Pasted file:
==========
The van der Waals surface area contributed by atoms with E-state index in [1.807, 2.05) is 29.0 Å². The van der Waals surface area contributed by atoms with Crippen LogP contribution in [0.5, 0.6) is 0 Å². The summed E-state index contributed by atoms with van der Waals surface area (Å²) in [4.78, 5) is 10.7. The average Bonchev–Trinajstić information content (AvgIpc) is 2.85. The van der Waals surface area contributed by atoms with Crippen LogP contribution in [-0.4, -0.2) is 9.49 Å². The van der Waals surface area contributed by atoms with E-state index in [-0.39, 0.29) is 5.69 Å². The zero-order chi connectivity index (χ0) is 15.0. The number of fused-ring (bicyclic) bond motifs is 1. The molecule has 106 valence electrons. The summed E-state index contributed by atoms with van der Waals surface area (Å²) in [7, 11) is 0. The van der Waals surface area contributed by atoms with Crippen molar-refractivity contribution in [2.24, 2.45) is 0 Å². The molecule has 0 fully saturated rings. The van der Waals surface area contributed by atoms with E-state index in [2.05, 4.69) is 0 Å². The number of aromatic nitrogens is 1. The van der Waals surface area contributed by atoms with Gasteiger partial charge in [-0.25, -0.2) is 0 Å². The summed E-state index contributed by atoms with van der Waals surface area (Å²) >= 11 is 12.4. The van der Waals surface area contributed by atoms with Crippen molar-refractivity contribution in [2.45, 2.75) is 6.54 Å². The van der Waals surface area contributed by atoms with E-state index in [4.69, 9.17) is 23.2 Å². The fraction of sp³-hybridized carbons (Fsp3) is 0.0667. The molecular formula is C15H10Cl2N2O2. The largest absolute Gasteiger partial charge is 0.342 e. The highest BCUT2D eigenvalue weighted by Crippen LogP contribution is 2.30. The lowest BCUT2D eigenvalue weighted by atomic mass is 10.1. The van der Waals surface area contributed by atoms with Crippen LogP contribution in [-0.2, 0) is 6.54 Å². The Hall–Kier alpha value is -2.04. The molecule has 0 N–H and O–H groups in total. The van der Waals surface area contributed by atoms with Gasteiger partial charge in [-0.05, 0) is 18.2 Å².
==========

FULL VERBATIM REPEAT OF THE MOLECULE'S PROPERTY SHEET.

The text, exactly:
The van der Waals surface area contributed by atoms with E-state index in [1.807, 2.05) is 29.0 Å². The van der Waals surface area contributed by atoms with Crippen LogP contribution in [0.5, 0.6) is 0 Å². The summed E-state index contributed by atoms with van der Waals surface area (Å²) in [4.78, 5) is 10.7. The average Bonchev–Trinajstić information content (AvgIpc) is 2.85. The van der Waals surface area contributed by atoms with Crippen LogP contribution in [-0.4, -0.2) is 9.49 Å². The van der Waals surface area contributed by atoms with E-state index in [-0.39, 0.29) is 5.69 Å². The zero-order chi connectivity index (χ0) is 15.0. The number of fused-ring (bicyclic) bond motifs is 1. The molecule has 106 valence electrons. The summed E-state index contributed by atoms with van der Waals surface area (Å²) in [7, 11) is 0. The van der Waals surface area contributed by atoms with Crippen molar-refractivity contribution in [2.24, 2.45) is 0 Å². The molecule has 0 fully saturated rings. The van der Waals surface area contributed by atoms with E-state index in [2.05, 4.69) is 0 Å². The number of aromatic nitrogens is 1. The van der Waals surface area contributed by atoms with Gasteiger partial charge in [-0.25, -0.2) is 0 Å². The summed E-state index contributed by atoms with van der Waals surface area (Å²) >= 11 is 12.4. The van der Waals surface area contributed by atoms with Crippen molar-refractivity contribution in [2.45, 2.75) is 6.54 Å². The van der Waals surface area contributed by atoms with E-state index in [4.69, 9.17) is 23.2 Å². The fraction of sp³-hybridized carbons (Fsp3) is 0.0667. The molecular formula is C15H10Cl2N2O2. The largest absolute Gasteiger partial charge is 0.342 e. The highest BCUT2D eigenvalue weighted by Crippen LogP contribution is 2.30. The lowest BCUT2D eigenvalue weighted by atomic mass is 10.1. The van der Waals surface area contributed by atoms with Crippen LogP contribution in [-0.2, 0) is 6.54 Å². The Hall–Kier alpha value is -2.04. The molecule has 0 N–H and O–H groups in total. The van der Waals surface area contributed by atoms with Gasteiger partial charge in [-0.05, 0) is 18.2 Å².